Glassdoor is a innovative recruiting site where employees can get a free resume critique, find jobs custom to their interest, evaluate their value or anticipated compensation, and best of all post free and anonymous reviews about their company. Employees of various positions or classifications have been posting their reviews since the site was founded in 2007.
LOOKING FROM THE INSIDE OUT...
Last updated on February 14, 2018, employees rated University of Maryland 4 out of 5 stars- as a "great place to work". Out of the 1,030 reviews, 85% of employees said they would recommend the university to a friend and 83% said they approve of the CEO.
The overall reviews however, don't tell the whole story as a number of employees have express major concerns about working conditions, poor management, and lack of professional growth. When skimming through the reviews of full-time employees, here is what some current workers had to say.
Good Benefits/uncaring overlords
Don't believe the hype
Racist Bullies!! Hostile!
LOOKING FROM ThE OUTSIDE IN...
The frustration of current full-time employees is magnified by former employee reviews. The campus is currently working to improve workplace conditions with the Thriving Workplace Initiative and recently issued a Campus Climate Survey (submission deadline February 28, 2018) to address broader issues with regards to equity and respect throughout campus.
In order to make the university a "Great Place to Work", employees need to feel included personally and professionally. According the the 2017 Thriving Workplace Survey, four points stood out as key influencers for recommending UMD as a great place to work (see figure below).
Comparing the results of the Thriving Workplace Initiative to the reviews on the Glassdoor, it appears that there are diverging narratives about working at the university. Full-time staff have different needs and perspective about campus life, then faculty or students or even part-time staff.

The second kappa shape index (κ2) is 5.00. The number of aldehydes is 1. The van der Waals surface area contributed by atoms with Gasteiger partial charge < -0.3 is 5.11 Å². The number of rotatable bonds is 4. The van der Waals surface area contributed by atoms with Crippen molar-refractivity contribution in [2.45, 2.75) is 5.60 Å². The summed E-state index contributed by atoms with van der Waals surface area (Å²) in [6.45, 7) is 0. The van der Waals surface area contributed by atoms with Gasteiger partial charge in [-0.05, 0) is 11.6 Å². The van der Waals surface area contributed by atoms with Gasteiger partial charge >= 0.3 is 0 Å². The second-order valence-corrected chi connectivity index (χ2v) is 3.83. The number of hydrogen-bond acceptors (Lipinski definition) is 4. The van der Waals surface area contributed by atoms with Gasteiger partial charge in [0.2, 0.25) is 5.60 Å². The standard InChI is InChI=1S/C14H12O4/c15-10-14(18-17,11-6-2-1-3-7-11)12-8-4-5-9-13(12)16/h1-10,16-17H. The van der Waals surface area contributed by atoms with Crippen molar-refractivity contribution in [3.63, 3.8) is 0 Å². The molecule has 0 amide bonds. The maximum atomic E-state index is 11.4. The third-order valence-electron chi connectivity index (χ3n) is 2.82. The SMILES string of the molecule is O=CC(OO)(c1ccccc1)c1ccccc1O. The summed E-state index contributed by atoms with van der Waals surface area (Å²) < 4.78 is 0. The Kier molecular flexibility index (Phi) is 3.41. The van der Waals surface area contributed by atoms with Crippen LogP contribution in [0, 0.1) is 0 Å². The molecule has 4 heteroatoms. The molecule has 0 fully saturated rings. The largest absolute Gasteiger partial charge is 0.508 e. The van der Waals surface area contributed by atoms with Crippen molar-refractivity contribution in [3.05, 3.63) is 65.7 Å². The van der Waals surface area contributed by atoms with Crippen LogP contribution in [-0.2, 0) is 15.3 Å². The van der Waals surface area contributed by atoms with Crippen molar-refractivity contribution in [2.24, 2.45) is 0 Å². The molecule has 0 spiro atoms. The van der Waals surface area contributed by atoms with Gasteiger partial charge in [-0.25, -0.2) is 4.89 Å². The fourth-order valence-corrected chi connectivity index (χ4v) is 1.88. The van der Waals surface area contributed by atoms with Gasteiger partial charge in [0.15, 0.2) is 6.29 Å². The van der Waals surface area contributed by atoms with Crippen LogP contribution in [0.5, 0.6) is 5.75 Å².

HATE IT OR LOVE IT ?
Some employees aren't aware of issues on campus because they aren't exposed to injustice or poor management practices. Some employees don't care either way as long as they get paid. While some employees love the benefits so much that they are willing to suffer through the growing pains. Whether you choose to engage and participate on campus-issued surveys, AFSCME-issued surveys, or volunteer your feedback on a public site, nothing will change without your involvement.
On Thursday February 15th @ 2pm EST the Labor Research Action Network will host a convening of Black Union Researchers . The purpose of the meeting is to develop a network and mentorship program that focuses on the recruitment and retention of Black union researchers. The meeting is open to seasoned veterans, recent hires, or those interested in working for unions, social justice NGOs, or in academia related to the labor movement.
Although Black people are the group of people most likely to join a union, there are a limited number of Black researchers in the labor movement. While there are existing diversity initiatives for people of color, very often, these have not successfully attracted and retained researchers of African descent. Black researchers come from communities with unique experiences and perspectives that they can potentially bring to union research. This meeting hopes to add to the number of Black union researchers in a sustainable way.
For those who plan to attend remotely, please register here:
Info about LRAN
THE DEMOCRACTIC RADICAL UNION OF MARYLAND (D.R.U.M.)
... was the reorganized Strike Committee which coordinated the demonstrations and student-faculty strike at University of Maryland in the 1970s. They were a coalition of activist who allied themselves around the issues and objectives presented during the New Haven Black Panther trials. Bobby Seale, co-founder of the Black Panther Party, a political activist and cultural icon, spoke to supporters and at Ritchie Coliseum (1972) and Student Union (1974).
WHAT'S INSIDE ThE RADICAL GuidE
The 1960s - 70s at University of Maryland were volatile times on campus as activists publicly spoke out about political and civil injustices. For a more complete synopsis, read the re-cap as written by the Washington Area Spark, "30 Days in May: U of MD 1970 " (source of the Radical Guide), The contents of the Radical Guide to the University of Maryland are meant to inform what was then considered "politically radical" students on politics, survival, and the current state of the campus. The Radical Guide can be viewed or downloaded below :
Sources : Washington Area Spark -May 2013, "30 Days in May: U of MD 1970 "; Wikipedia - "New Haven Black Panther trials" ; Diamondback - February 2018, "The Co-Founder of the Black Panther Party Urged a UMD Crowd to be Politically Active" ; Yale Alumni Magazine- July 2006, "The Panther and the Bulldog - The Story of May Day 1970"